Jeremiah 27:1–11; Jeremiah 28:1–17; Matthew 11:28–30
One of the ongoing themes of contemporary Christianity is to look at stories such as Jeremiah, and say, “of course he’s God’s prophet!” Looking back it is obvious to us. We’ve had a lot of history since then.
We know that Jeremiah was one of the 66 books of the Bible that was affirmed. We know that Jewish tradition also upholds Jeremiah. It’s obvious to us.
For the Jews, it wasn’t so clear. Sure, the “real” prophets usually were not full of good news. However, the thought of submitting to Babylon felt like a bad joke. God wouldn’t allow that, would he?
The cultural concept of American Exceptionalism and founding documents invoking God (honestly, though, more in a Deistic fashion, rather than a Christian one) and individuality, a yoke is an awful thing to contemplate.
A yoke means that one is not choosing the way. Another is choosing the way for you.
A yoke is usually pairing two or more together. So, not only is the way not of your choosing, but neither is your companion.
If a yoke is born by a single person, they are carrying a very heavy load, and often the load would not be their own.
This doesn’t fit into the thinking of many Americans raised and taught a particular “brand” of individual freedom. While contemporary American thinking and Jewish thinking have differing perspectives of the yoke (individual freedom versus Babylon), the end conclusion is the same.
The yoke must be broken!
The “prophet” Hananiah admonished Jeremiah. Hananiah, just like everyone else (even Jeremiah), didn’t want the yoke of Babylon.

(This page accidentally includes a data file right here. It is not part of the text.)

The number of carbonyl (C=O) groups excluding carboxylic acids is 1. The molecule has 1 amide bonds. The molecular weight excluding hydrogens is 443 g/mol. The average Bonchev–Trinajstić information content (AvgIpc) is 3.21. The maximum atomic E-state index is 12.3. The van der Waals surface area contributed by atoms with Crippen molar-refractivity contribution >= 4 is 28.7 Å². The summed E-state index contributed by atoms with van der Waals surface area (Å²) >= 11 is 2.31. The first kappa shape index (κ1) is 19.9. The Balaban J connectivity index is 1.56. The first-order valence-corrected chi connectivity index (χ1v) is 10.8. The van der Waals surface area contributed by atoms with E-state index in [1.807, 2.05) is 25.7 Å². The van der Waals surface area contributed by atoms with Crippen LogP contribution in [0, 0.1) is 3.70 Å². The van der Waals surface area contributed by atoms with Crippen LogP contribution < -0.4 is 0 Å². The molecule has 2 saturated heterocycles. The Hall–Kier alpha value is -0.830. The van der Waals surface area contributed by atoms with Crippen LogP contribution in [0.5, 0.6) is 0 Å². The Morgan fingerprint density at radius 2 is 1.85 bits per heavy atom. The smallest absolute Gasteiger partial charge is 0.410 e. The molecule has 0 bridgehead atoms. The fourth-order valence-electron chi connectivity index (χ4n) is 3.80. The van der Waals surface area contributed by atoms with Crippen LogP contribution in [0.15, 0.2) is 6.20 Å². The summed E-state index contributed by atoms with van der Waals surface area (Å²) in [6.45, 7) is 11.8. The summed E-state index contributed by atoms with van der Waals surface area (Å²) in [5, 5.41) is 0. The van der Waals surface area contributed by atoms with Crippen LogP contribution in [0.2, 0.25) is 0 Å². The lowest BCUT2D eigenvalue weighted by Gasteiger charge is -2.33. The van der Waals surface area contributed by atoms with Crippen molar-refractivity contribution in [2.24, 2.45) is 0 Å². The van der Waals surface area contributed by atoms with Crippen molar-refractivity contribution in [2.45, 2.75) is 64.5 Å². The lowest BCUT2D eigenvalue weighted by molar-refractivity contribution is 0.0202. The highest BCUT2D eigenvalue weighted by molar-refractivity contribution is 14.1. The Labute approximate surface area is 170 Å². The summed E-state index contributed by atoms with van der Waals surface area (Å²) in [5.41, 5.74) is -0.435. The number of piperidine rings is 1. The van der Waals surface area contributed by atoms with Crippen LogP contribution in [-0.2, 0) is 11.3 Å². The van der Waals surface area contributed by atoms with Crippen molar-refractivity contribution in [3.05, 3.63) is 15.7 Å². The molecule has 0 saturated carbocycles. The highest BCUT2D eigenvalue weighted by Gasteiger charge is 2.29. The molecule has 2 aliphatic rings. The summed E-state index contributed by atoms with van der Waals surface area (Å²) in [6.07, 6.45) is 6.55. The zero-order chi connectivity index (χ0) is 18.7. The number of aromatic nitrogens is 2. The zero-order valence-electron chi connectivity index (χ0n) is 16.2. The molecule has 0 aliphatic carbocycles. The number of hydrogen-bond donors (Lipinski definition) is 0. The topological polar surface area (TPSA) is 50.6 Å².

What they wanted, however, wasn’t what was necessary. Why was the yoke of Babylon necessary? Pride.
Israel was quite prideful. Americans are quite prideful. Often that is what really hurts when we are confronted by yokes…our pride.
Hananiah responded to Jeremiah (and God) in pride (and blind hope). He broke the symbol of shame, and received a different yoke (death), and gave (through the example Israel followed) a heavier yoke for Israel.
Jesus promises a lighter yoke. The heaviness of Jeremiah’s yoke (and subsequently Hananiah’s) is ultimately based upon our pride. Jesus’ yoke is his pride.
This means that the yoke that Jesus offers us allows us to cast aside our concerns of our pride, for Jesus will take care of his own pride. Jesus’ pride was so humble and faithful, that it lead to his death on the cross.
Another way to think of it is that if Jesus is paired with us, Jesus bears his and our weight. That is a very light yoke indeed.
Jesus, may we look for the lighter burden you seek to give us. Help us to relinquish the yoke of our pride, so that we are paired with you. Amen.
1) In what areas do you feel pride? What might the “yokes” be in those areas?
2) Why is it often easier to bear our burdens and not the burdens of others? How does Jesus turn that upside down?
3) Can a burden be so light that it doesn’t weigh you down? Does a burden always need to be compared to another burden?